Forty years and maybe more, or falling off the balance beam

are meaningless
except to measure the process
of maturing.

Pat Rahming, "Still and Maybe More -- A Trilogy"

Need I say it? I am overcommitted, and I am feeling compromised, and am consequently conflicted and a little angry at both myself and the system which governs us. I feel like I'm swimming underwater and there's a pressure building up inside (or is it outside?) my head that is uncomfortable, to say the least.

This post is one small step towards equalizing the pressure.


The feeling of compromise comes from the fact that as long ago as August 2012 I was asked to serve as co-chair of the fortieth anniversary of independence committee. Back then, in the golden haze that surrounded the change of government, there was a sense of excitement regarding this anniversary. It's not always an excitement that stretches across both sides of the political divide; often I get the sense that supporters of the PLP tend to make a whole lot more of being independent than supporters of the FNM, but maybe that's an assumption. Certainly there was a measure of scepticism about a big-time forty anniversary celebration. It's a scepticism that I understand. After all, it's not the fortieth anniversary that usually gets the attention, but the half-century, and rightly so.

I even share some of the reservations about a fortieth anniversary celebration that I have heard expressed. No need to go all out on this one; fifty is coming up. Now this is something that I happen to believe, to an extent. Fifty is coming up, and fifty should get most of the attention; true. But when I hear the easy and (forgive me) lazy comments that we don't have the money to waste on celebrating the fortieth anniversary of our independence something happens along my spine and up the back of my neck. I suppose if I were a cat or a dog that's where the fur would be standing up on end. I have very little patience in this uncontested oh-so-Bahamian habit of suggesting that spending money on national events is somehow a waste of time; and the more reading I do about our history the more my hair stands on end.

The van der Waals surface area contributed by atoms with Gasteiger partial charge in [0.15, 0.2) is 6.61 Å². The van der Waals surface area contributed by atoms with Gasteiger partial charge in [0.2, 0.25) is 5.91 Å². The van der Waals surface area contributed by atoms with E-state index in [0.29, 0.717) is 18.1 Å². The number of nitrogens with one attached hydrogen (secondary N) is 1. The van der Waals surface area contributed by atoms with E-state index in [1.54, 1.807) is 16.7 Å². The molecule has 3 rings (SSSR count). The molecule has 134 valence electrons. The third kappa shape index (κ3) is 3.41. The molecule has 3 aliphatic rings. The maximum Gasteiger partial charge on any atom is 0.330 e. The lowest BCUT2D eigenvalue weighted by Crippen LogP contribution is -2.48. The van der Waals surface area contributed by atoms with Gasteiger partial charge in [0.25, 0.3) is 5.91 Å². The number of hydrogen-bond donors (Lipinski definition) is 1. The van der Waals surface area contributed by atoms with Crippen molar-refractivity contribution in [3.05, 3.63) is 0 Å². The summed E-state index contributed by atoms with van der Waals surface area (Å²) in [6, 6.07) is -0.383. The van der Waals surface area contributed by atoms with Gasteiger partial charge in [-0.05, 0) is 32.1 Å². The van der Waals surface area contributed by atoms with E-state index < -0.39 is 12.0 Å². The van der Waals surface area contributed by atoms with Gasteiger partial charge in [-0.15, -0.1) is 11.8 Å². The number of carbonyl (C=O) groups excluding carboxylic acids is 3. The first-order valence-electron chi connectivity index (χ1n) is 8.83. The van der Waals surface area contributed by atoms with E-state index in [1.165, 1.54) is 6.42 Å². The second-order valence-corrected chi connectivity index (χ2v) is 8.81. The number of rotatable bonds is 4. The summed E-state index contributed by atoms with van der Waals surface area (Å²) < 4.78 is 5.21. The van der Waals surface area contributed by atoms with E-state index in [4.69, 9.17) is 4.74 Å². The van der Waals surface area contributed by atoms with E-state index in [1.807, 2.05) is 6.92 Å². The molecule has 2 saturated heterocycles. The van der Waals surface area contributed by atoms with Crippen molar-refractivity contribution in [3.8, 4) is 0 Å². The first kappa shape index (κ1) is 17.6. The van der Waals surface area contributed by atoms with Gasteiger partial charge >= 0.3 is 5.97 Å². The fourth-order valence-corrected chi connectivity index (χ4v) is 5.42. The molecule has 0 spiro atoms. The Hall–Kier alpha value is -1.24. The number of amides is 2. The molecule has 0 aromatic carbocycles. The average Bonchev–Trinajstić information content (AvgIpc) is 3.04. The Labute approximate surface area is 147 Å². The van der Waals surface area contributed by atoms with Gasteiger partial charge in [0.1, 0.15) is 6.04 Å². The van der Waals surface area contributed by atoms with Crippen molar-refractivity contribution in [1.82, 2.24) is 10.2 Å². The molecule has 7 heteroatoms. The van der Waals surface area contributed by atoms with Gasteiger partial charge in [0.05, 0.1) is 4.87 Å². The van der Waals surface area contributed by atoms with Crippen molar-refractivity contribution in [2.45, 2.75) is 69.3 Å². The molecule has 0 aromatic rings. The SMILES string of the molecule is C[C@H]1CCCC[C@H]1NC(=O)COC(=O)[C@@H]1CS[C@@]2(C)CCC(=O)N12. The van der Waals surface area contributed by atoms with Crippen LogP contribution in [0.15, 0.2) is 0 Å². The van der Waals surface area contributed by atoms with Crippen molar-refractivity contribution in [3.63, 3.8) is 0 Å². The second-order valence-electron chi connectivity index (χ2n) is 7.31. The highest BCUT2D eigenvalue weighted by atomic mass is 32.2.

Money more sacred than people

We come from a tradition where it has been an unquestioned truism that money is somehow more sacred than people. It's more sacred than ideals, and it's more sacred than collective identities. It is an attitude that pervaded our governance all throughout the twentieth century. Back in the 1920s, the debates surrounding the establishment of a public high school that would make it possible for Bahamians who were not white to have even a hope of a high school education were fuelled by this question of affordability; opponents of the establishment of a government high school (who were, unsurprisingly, pretty exclusively wealthy and white) argued that it would be more cost-effective to establish a reformatory school for children (a sort of work-house perhaps?) because there was nothing in the colony for educated black people to do. (Apparently the idea of creating space for educated black people to exist was not something that was affordable either). Back in the 1940s, the argument for not paying the Bahamian workers on the Windsor Field project American wages was that the colony could not afford the consequent raise in wages that those workers would expect from all of their employers.  Back in the early 1960s, the debates attending on independence which inevitably accompanied the changes that were being made in suffrage were countered by the idea that the colony could not afford the cost of creating its own diplomatic service or its own military—things that, strangely, less than ten years later were suddenly affordable. In the 1980s, for some reason our nation was unable to afford the cost of maintenance of public buildings, or of supplying them; those of us who came of age in that era will well remember the persistent shortage of basic amenities in public offices and buildings, from chalk to toilet paper in our schools, from drugs in our hospitals (this during a time when banks were turning away deposits of cash owing to the success of a very different drug trade) to books in our libraries, from docks on our family islands to places of public renewal (think Jumbey Village) in our urban communities.  And in the 2000s, we were unable to afford an investment in CARIFESTA which might have energized our cultural economy and rejuvenated our tourism product and given us the potential to take advantage of the most vibrant parts of the global economy, culture and tourism, today (though we were more than able to borrow ourselves into an economic depression to deepen our harbour and build roads in New Providence alone—things that make you go "hm").